A teen's cultural Odyssey

A press conference in New York on Oct. 5 was the scene for an announcement by the Hermitage Museum, represented by its director, M.B. Piotrovsky, and the Coca-Cola Company that they are set to continue their 15-year cooperation. This will take the form of a program of grants to train talented young restorers, who will be able to have an internship at the Hermitage - to be precise, in the laboratory that restores tempera paintings.

The foundation for this cooperation between the Hermitage and the Coca-Cola Company was laid in 1993, when the Coca-Cola Foundation made a $320,000 grant to fit this laboratory out with the latest equipment.

However, the true heroine of the press conference was a 14-year-old school-girl from the Rostov region of Russia - Irina Knyazeva. Her thirst for learning and new experiences won her the chance of a unique trip to one of the biggest and most captivating cities in the world - New York.

Experts at the Hermitage unanimously declared Irina's work the best in the competition for high school students, called "My Concept of the 21st-Century Museum." Thanks to her ability and drive, Irina was able to visit the mecca of contemporary art, the Guggenheim Museum, together with Mikhail Piotrovsky, who personally escorted the girl up the museum's famous spiral ramp.

Irina is not the only child in her family. Her sister and two brothers couldn't wait for their sister - the pride of all 18,500 citizens of the small city of Konstantinovsk in the Rostov region - to get back home.
The press conference highlighted the question of how to boost the level of cultural education among the rising generation of Russians. M.B. Piotrovsky said:

"We have an enormous country, and people hardly travel around it. There was a time when we thought everyone would definitely visit Leningrad once in their lifetime, but now for sure the majority of people never come here. That's a huge cultural issue. There was only one thing we could do here - make entry to the museum free. It's the only museum in Russia that children, schoolkids and students can visit for free."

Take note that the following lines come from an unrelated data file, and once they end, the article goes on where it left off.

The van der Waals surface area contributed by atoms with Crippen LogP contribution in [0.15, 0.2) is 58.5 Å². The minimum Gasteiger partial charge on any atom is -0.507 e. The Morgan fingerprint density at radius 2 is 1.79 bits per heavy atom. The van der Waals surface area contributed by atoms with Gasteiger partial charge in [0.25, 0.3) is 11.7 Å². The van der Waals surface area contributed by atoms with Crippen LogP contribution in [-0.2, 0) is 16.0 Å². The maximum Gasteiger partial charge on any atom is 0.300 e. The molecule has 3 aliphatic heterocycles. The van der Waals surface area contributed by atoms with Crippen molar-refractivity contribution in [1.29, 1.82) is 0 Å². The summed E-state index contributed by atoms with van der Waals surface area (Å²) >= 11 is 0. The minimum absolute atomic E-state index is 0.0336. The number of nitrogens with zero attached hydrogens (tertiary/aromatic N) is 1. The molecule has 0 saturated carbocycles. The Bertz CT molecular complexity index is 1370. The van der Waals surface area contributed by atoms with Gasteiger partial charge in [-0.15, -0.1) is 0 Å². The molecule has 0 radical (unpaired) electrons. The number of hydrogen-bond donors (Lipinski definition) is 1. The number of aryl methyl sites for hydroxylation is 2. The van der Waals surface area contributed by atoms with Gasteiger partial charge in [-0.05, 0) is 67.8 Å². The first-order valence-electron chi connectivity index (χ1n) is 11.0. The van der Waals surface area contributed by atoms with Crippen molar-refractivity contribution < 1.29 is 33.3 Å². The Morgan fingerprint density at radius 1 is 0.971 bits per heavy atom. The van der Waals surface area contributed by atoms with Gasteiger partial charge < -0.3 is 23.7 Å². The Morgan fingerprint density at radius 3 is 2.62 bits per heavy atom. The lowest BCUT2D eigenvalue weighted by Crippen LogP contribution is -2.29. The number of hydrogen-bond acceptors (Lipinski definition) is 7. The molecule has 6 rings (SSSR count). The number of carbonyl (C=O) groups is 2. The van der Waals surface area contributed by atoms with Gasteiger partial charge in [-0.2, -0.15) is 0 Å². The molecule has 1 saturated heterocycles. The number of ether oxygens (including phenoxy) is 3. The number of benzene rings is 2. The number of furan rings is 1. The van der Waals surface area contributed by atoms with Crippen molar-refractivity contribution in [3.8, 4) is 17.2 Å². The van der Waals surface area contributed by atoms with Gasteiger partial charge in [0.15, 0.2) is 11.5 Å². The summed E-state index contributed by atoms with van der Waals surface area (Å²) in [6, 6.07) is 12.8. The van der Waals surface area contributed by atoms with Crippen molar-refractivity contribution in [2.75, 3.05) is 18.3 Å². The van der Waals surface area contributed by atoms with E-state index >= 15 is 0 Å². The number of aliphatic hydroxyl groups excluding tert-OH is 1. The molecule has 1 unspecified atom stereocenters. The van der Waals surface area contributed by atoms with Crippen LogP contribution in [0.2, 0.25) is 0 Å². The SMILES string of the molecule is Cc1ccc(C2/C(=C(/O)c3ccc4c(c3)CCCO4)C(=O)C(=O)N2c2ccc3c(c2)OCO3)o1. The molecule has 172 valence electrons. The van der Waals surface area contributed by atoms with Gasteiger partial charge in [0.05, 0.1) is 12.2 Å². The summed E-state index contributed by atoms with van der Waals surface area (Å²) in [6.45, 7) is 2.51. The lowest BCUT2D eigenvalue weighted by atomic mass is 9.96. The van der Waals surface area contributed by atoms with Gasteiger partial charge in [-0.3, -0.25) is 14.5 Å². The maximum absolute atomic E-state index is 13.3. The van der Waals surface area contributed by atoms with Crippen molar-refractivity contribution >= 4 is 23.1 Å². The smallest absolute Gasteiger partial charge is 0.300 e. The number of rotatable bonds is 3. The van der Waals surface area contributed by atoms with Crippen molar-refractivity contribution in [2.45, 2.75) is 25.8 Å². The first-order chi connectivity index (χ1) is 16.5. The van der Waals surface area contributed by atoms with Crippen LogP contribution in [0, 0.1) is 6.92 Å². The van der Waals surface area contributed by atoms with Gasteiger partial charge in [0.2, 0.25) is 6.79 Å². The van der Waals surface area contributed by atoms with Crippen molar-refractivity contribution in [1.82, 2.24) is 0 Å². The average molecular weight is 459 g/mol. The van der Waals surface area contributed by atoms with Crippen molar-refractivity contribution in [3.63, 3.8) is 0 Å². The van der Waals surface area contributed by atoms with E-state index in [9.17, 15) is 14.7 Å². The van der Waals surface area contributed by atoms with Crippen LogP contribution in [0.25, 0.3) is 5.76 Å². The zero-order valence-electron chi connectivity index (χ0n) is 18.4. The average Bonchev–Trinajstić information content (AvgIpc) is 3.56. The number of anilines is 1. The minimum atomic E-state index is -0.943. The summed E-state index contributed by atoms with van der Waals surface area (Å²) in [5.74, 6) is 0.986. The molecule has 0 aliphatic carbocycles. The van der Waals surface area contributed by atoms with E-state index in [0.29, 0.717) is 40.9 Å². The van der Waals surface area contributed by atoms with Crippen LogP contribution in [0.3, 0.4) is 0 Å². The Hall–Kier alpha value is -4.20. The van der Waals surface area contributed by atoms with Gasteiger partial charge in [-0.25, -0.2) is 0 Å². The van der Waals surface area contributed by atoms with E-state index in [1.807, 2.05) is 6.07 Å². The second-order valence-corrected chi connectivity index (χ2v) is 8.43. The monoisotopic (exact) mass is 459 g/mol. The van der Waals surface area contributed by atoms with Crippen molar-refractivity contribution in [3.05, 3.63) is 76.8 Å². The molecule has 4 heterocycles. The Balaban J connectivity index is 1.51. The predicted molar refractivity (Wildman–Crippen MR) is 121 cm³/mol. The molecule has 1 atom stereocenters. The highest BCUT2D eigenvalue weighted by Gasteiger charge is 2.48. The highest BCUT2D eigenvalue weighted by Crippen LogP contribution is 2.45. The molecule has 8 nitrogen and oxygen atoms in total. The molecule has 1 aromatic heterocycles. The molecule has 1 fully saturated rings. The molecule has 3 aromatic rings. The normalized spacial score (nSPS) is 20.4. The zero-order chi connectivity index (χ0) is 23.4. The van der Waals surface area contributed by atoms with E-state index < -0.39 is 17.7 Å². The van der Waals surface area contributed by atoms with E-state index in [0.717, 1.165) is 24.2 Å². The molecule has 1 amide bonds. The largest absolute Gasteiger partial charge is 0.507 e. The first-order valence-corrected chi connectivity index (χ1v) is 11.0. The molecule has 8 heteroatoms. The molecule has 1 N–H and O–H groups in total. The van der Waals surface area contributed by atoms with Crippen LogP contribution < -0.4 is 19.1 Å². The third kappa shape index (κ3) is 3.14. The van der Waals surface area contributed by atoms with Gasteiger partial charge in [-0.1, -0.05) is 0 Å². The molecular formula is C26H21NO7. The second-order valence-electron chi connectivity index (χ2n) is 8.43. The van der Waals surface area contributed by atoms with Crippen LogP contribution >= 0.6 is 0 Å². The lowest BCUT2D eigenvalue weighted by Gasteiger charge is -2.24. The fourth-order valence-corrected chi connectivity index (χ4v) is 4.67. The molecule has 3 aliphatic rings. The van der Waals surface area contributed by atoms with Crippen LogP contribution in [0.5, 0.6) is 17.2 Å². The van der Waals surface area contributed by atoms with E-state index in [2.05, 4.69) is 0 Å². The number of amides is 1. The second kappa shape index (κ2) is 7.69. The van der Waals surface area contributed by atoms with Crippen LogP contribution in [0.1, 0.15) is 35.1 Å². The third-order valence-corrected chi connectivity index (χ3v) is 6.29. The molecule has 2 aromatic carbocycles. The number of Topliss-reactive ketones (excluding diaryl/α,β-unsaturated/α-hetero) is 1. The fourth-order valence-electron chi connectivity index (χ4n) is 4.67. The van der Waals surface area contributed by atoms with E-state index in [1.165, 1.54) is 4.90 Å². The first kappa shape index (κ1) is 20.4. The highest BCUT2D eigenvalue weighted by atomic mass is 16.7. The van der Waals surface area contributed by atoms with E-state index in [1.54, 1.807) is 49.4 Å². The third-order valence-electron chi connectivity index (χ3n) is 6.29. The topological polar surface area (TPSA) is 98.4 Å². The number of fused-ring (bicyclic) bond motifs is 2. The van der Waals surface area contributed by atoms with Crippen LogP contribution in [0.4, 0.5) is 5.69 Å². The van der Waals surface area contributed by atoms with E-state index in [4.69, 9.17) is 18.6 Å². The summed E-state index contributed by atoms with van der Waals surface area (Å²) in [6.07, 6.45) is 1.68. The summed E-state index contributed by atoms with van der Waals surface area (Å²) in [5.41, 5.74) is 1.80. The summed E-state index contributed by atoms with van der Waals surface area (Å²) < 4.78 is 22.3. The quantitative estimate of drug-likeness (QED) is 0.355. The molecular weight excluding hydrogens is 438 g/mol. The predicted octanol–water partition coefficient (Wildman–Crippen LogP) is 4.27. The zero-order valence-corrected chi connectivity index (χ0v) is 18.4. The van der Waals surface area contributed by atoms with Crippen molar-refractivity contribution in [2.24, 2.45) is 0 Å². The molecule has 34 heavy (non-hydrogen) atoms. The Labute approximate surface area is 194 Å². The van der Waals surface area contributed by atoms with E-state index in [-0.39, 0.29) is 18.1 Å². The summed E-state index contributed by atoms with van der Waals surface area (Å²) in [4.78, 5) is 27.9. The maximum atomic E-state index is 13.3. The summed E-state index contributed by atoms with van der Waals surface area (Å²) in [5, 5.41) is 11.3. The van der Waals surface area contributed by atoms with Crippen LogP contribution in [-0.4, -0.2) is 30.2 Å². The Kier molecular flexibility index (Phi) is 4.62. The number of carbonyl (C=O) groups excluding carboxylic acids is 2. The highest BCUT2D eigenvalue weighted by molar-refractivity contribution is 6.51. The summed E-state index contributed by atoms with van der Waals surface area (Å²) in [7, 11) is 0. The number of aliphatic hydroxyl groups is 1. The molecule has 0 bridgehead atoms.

Information about the competition:

A national competition for high school students called "My Concept of the 21st-Century Museum" was launched in October 2008. The results were declared on March 27, 2009 at an official ceremony in Saint Petersburg. The lucky winner of the first prize was a 14-year-old school-girl from the city of Konstantinovsk in the Rostov region of Russia - Irina Knyazeva. This talented young girl's prize was a unique opportunity to visit the iconic Guggenheim museum of contemporary art and to have a personal meeting with M.B. Piotrovsky.

The aim of the competition was to enable talented children from various cities in Russia to make their contribution to creating a museum of the future.

The entrants' works had to answer a number of interesting questions:

  • What should a 21st-century museum be like?

  • How can - and should - collections of world classical art and contemporary artists be displayed?

  • And most importantly, how can we make sure that someone who visits the museum one day will want to come back for another visit?



The competition took place in two stages. The first stage resulted in a collection of 299 works, from which five finalists were chosen from each region. Their works were passed to a national jury led by Hermitage director M.B. Piotrovsky, which judged them and decided which were the best. It was these children, from Vladivostok, Samara, Yekaterinburg, Taloye village in Krasnoyarsk region, Moscow, Nizhny Novgorod and the city of Konstantinovsk in Rostov region, who got the chance to visit Saint Petersburg during the spring holidays, March 23-29, 2009, and get a springtime boost to their spirits, their outlook and their knowledge. The program for their trip included visits to such famous places as the Hermitage galleries, the museum's vaults, which very few citizens of Saint Petersburg have seen, the Catherine Palace, the Museum of Communications, the Menshikov Palace and the famous Mariinsky Theatre.

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